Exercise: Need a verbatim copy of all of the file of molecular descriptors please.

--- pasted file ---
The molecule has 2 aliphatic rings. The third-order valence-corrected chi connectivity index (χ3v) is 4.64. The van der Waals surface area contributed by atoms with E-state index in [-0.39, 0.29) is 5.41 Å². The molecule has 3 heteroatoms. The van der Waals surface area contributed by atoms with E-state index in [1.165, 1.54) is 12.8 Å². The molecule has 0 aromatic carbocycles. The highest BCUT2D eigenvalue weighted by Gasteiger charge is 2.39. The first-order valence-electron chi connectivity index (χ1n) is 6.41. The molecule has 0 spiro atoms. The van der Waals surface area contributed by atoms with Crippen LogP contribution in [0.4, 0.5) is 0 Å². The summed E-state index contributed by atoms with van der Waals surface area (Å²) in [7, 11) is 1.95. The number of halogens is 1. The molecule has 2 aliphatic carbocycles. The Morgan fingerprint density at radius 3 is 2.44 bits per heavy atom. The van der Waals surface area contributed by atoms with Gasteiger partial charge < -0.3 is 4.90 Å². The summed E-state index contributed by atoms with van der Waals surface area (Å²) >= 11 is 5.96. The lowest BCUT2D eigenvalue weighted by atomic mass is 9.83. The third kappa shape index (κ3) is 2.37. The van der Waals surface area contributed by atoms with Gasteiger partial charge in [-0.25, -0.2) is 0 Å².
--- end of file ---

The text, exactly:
The molecule has 2 aliphatic rings. The third-order valence-corrected chi connectivity index (χ3v) is 4.64. The van der Waals surface area contributed by atoms with E-state index in [-0.39, 0.29) is 5.41 Å². The molecule has 3 heteroatoms. The van der Waals surface area contributed by atoms with E-state index in [1.165, 1.54) is 12.8 Å². The molecule has 0 aromatic carbocycles. The highest BCUT2D eigenvalue weighted by Gasteiger charge is 2.39. The first-order valence-electron chi connectivity index (χ1n) is 6.41. The molecule has 0 spiro atoms. The van der Waals surface area contributed by atoms with Crippen LogP contribution in [0.4, 0.5) is 0 Å². The summed E-state index contributed by atoms with van der Waals surface area (Å²) in [7, 11) is 1.95. The number of halogens is 1. The molecule has 2 aliphatic carbocycles. The Morgan fingerprint density at radius 3 is 2.44 bits per heavy atom. The van der Waals surface area contributed by atoms with Gasteiger partial charge < -0.3 is 4.90 Å². The summed E-state index contributed by atoms with van der Waals surface area (Å²) >= 11 is 5.96. The lowest BCUT2D eigenvalue weighted by atomic mass is 9.83. The third kappa shape index (κ3) is 2.37. The van der Waals surface area contributed by atoms with Gasteiger partial charge in [-0.25, -0.2) is 0 Å².